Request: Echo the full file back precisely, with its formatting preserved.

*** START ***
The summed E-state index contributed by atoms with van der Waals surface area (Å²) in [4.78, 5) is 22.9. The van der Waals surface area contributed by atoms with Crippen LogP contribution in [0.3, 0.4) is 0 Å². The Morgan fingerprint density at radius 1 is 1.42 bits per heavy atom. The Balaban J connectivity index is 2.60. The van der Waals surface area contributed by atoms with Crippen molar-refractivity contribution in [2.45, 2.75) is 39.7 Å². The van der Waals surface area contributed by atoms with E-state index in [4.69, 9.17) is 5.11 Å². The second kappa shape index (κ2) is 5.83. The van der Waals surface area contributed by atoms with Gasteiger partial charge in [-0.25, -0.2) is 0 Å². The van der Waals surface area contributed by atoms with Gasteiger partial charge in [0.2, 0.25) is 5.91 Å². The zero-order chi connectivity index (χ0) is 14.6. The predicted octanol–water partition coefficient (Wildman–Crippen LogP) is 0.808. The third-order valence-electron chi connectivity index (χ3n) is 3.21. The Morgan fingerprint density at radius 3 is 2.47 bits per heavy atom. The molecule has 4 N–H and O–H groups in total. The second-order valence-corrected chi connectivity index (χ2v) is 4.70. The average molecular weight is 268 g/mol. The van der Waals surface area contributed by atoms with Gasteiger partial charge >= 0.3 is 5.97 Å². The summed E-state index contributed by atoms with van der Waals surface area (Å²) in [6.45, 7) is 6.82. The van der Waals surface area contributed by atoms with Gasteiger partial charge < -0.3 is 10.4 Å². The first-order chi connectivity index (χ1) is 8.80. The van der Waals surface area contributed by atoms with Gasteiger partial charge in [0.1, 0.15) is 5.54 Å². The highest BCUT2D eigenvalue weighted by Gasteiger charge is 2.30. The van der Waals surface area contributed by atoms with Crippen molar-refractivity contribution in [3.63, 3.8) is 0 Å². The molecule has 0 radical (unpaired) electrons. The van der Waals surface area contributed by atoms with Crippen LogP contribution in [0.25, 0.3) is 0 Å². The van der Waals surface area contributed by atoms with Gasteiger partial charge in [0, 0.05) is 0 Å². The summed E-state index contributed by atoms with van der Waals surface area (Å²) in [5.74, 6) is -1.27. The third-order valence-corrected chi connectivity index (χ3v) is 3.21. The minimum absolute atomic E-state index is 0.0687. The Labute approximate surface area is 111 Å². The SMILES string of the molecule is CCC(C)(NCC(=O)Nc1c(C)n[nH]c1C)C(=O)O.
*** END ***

The summed E-state index contributed by atoms with van der Waals surface area (Å²) in [4.78, 5) is 22.9. The van der Waals surface area contributed by atoms with Crippen LogP contribution in [0.3, 0.4) is 0 Å². The Morgan fingerprint density at radius 1 is 1.42 bits per heavy atom. The Balaban J connectivity index is 2.60. The van der Waals surface area contributed by atoms with Crippen molar-refractivity contribution in [2.45, 2.75) is 39.7 Å². The van der Waals surface area contributed by atoms with E-state index in [4.69, 9.17) is 5.11 Å². The second kappa shape index (κ2) is 5.83. The van der Waals surface area contributed by atoms with Gasteiger partial charge in [-0.25, -0.2) is 0 Å². The van der Waals surface area contributed by atoms with Gasteiger partial charge in [0.2, 0.25) is 5.91 Å². The zero-order chi connectivity index (χ0) is 14.6. The predicted octanol–water partition coefficient (Wildman–Crippen LogP) is 0.808. The third-order valence-electron chi connectivity index (χ3n) is 3.21. The Morgan fingerprint density at radius 3 is 2.47 bits per heavy atom. The molecule has 4 N–H and O–H groups in total. The second-order valence-corrected chi connectivity index (χ2v) is 4.70. The average molecular weight is 268 g/mol. The van der Waals surface area contributed by atoms with Gasteiger partial charge >= 0.3 is 5.97 Å². The summed E-state index contributed by atoms with van der Waals surface area (Å²) in [6.45, 7) is 6.82. The van der Waals surface area contributed by atoms with Gasteiger partial charge < -0.3 is 10.4 Å². The first-order chi connectivity index (χ1) is 8.80. The van der Waals surface area contributed by atoms with Gasteiger partial charge in [0.1, 0.15) is 5.54 Å². The highest BCUT2D eigenvalue weighted by Gasteiger charge is 2.30. The van der Waals surface area contributed by atoms with Crippen molar-refractivity contribution in [3.63, 3.8) is 0 Å². The molecule has 0 radical (unpaired) electrons. The van der Waals surface area contributed by atoms with Crippen LogP contribution in [0.25, 0.3) is 0 Å². The van der Waals surface area contributed by atoms with Gasteiger partial charge in [0, 0.05) is 0 Å². The summed E-state index contributed by atoms with van der Waals surface area (Å²) in [5.74, 6) is -1.27. The third-order valence-corrected chi connectivity index (χ3v) is 3.21. The minimum absolute atomic E-state index is 0.0687. The Labute approximate surface area is 111 Å². The SMILES string of the molecule is CCC(C)(NCC(=O)Nc1c(C)n[nH]c1C)C(=O)O.